Much of what you can do to keep your dog happy and healthy is common sense, just like it is for people. Watch her diet, make sure she gets plenty of exercise, regularly brush her teeth and coat, and call us or a pet emergency hospital when something seems unusual (see “What to Watch For” below). Be sure to adhere to the schedule of examinations and vaccinations that we recommend for her. This is when we’ll give her the necessary “check-ups” and test for diseases and conditions that are common in Finnish Spitzes. Another very important step in caring for your pet is signing up for pet health insurance. There will certainly be medical tests and procedures she will need throughout her life and pet health insurance will help you cover those costs.
Routine Care, Diet, and Exercise
Build her routine care into your schedule to help your Finkie live longer, stay healthier, and be happier during her lifetime. We cannot overemphasize the importance of a proper diet and exercise routine.
- Supervise your pet as you would a toddler. Keep doors closed, pick up after yourself, and block off rooms as necessary. This will keep her out of trouble and away from objects she shouldn’t put in her mouth.
- Brush her coat as needed, at least weekly.
- Finnish Spitzes generally have good teeth, and you can keep them perfect by brushing them at least twice a week!
- Clean her ears weekly, even as a puppy. Don’t worry—we’ll show you how!
- She’s a smart dog with lots of energy, so keep her mind and body active, or she’ll get bored. That’s when the naughty stuff starts.
- She has a high prey drive, so she needs to be leash-walked and a sturdy fence is a must.
- Keep your dog’s diet consistent and don’t give her people food.
- Feed a high-quality diet appropriate for her age.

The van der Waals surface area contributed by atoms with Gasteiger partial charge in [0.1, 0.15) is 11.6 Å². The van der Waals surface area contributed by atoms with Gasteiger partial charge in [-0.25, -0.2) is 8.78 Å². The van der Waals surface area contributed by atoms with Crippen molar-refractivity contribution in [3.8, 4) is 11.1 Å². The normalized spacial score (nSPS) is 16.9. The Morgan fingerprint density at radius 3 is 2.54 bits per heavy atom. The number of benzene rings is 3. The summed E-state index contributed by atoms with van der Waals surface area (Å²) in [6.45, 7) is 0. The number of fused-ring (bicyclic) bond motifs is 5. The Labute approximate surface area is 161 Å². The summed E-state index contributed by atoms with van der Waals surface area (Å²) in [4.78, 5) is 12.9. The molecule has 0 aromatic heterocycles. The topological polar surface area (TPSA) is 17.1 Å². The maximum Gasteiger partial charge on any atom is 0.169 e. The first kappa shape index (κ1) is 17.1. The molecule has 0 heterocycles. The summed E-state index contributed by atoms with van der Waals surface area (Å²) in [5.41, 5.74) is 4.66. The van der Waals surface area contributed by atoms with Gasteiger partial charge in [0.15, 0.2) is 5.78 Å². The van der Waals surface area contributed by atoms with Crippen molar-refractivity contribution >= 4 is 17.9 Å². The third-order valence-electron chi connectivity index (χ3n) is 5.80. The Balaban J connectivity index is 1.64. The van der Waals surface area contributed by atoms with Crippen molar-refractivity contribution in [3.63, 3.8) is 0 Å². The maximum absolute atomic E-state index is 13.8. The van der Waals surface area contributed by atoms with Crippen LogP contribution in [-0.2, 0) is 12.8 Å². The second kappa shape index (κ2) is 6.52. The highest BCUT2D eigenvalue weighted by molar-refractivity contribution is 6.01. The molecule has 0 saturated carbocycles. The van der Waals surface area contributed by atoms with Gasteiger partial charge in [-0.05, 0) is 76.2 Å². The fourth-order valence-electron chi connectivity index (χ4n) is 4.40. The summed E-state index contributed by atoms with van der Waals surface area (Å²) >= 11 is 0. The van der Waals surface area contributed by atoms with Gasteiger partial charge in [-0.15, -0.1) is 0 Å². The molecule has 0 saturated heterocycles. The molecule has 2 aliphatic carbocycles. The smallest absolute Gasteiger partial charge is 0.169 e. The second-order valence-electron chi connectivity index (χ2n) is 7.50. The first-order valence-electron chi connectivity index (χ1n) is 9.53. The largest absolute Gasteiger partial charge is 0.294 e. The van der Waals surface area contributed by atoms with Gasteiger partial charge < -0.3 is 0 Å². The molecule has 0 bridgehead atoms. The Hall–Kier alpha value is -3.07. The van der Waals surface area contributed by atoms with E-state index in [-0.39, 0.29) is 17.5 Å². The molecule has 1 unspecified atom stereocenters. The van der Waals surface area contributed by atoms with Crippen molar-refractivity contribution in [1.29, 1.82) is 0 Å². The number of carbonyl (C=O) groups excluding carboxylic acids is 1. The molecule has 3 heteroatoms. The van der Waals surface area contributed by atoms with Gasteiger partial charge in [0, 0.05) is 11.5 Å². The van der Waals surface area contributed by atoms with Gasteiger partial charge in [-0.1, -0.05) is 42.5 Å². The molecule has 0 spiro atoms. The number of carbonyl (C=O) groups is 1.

- Exercise your dog regularly, but don’t overdo it at first.
What to Watch For
Any abnormal symptom could be a sign of serious disease, or it could just be a minor or temporary problem. The important thing is to be able to tell when to seek veterinary help, and how urgently. Many diseases cause dogs to have a characteristic combination of symptoms, which together can be a clear signal that your Finnish Spitz needs help.
Give us a call for an appointment if you notice any of these types of signs:
- Change in appetite or water consumption
- Tartar build-up, bad breath, red gums, or broken teeth
- Itchy skin (scratching, chewing, or licking), hair loss
- Lethargy, mental dullness, or excessive sleeping
- Fearfulness, aggression, or other behavioral changes
Seek medical care immediately if you notice any of these types of signs:
- Scratching or shaking the head, tender ears, or ear discharge
- Inability or straining to urinate; discolored urine
- Cloudiness, redness, itching, or any other abnormality involving the eyes
- Increased hunger and thirst, weight loss
- Gums that are a color other than bright pink
- General reluctance to run or play
- Any abnormal shaking, trembling, or excessive involuntary tremors
- Straining to defecate, bleeding, licking of the area around the rectum, or smelly discharge
- Swallowing difficulty or gagging
- Easily startled, no reaction to unseen sounds
- Dull coat, hair loss, sluggish, weight gain
Partners in Health Care
DNA testing is a rapidly advancing field with new tests constantly emerging to help in the diagnosis of inherited diseases before they can become a problem for your friend. For the most up-to-date information on DNA and other screening tests available for your pal, visit www.Genesis4Pets.com.
Your Finnish Spitz counts on you to take good care of her, and we look forward to working with you to ensure that she lives a long and healthy life. Our goal is to provide the best health care possible: health care that’s based on her breed, lifestyle, and age. Please contact us when you have questions or concerns.
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- Gough A, Thomas A. Breed Predispositions to Disease in Dogs and Cats. 2nd Edition. Wiley-Blackwell; 2010.
- Crook A, Dawson S, Cote E, MacDonald S, Berry J. Canine Inherited Disorders Database [Internet]. University of Prince Edward Island. 2011. [cited 2013 Apr 11]. Available from: http:/ic.upei.ca/cidd/breed/finnish-spitz
- Breed Specific Health Concerns [Internet]. American Kennel Club Canine Health Foundation, Inc. [cited 2013 Apr 11]. Available from: http:/www.akcchf.org/canine-health/breed-specific-concerns/?breed=finnish-spitz